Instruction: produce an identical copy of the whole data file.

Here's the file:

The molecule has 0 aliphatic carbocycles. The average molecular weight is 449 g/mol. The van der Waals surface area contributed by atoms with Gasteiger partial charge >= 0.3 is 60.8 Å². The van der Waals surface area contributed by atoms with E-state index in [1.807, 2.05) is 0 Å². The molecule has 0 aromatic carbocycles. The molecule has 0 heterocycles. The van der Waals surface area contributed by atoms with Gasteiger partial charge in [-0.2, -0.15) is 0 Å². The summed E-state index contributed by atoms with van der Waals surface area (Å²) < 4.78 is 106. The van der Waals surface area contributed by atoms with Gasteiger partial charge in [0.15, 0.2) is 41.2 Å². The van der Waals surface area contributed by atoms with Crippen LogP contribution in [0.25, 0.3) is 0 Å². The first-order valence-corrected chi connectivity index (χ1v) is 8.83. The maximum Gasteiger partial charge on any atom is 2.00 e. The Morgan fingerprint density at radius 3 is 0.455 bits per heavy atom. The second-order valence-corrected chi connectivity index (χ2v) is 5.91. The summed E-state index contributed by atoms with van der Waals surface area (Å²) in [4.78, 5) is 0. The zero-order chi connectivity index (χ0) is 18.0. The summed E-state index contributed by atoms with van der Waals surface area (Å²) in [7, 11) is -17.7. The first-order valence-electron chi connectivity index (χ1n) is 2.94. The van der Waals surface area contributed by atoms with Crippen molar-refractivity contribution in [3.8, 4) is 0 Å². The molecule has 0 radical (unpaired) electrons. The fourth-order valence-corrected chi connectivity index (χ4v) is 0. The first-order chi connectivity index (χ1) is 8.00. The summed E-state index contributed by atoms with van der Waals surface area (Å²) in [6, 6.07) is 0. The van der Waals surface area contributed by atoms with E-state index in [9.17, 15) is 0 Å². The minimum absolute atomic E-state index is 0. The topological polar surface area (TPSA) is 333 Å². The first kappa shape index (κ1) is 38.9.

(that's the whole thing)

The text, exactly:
The molecule has 0 aliphatic carbocycles. The average molecular weight is 449 g/mol. The van der Waals surface area contributed by atoms with Gasteiger partial charge >= 0.3 is 60.8 Å². The van der Waals surface area contributed by atoms with E-state index in [1.807, 2.05) is 0 Å². The molecule has 0 aromatic carbocycles. The molecule has 0 heterocycles. The van der Waals surface area contributed by atoms with Gasteiger partial charge in [-0.2, -0.15) is 0 Å². The summed E-state index contributed by atoms with van der Waals surface area (Å²) < 4.78 is 106. The van der Waals surface area contributed by atoms with Gasteiger partial charge in [0.15, 0.2) is 41.2 Å². The van der Waals surface area contributed by atoms with Crippen LogP contribution in [0.25, 0.3) is 0 Å². The first-order valence-corrected chi connectivity index (χ1v) is 8.83. The maximum Gasteiger partial charge on any atom is 2.00 e. The Morgan fingerprint density at radius 3 is 0.455 bits per heavy atom. The second-order valence-corrected chi connectivity index (χ2v) is 5.91. The summed E-state index contributed by atoms with van der Waals surface area (Å²) in [4.78, 5) is 0. The zero-order chi connectivity index (χ0) is 18.0. The summed E-state index contributed by atoms with van der Waals surface area (Å²) in [7, 11) is -17.7. The first-order valence-electron chi connectivity index (χ1n) is 2.94. The van der Waals surface area contributed by atoms with Crippen molar-refractivity contribution in [3.8, 4) is 0 Å². The molecule has 0 radical (unpaired) electrons. The fourth-order valence-corrected chi connectivity index (χ4v) is 0. The first-order chi connectivity index (χ1) is 8.00. The summed E-state index contributed by atoms with van der Waals surface area (Å²) in [6, 6.07) is 0. The van der Waals surface area contributed by atoms with E-state index in [9.17, 15) is 0 Å². The minimum absolute atomic E-state index is 0. The topological polar surface area (TPSA) is 333 Å². The first kappa shape index (κ1) is 38.9.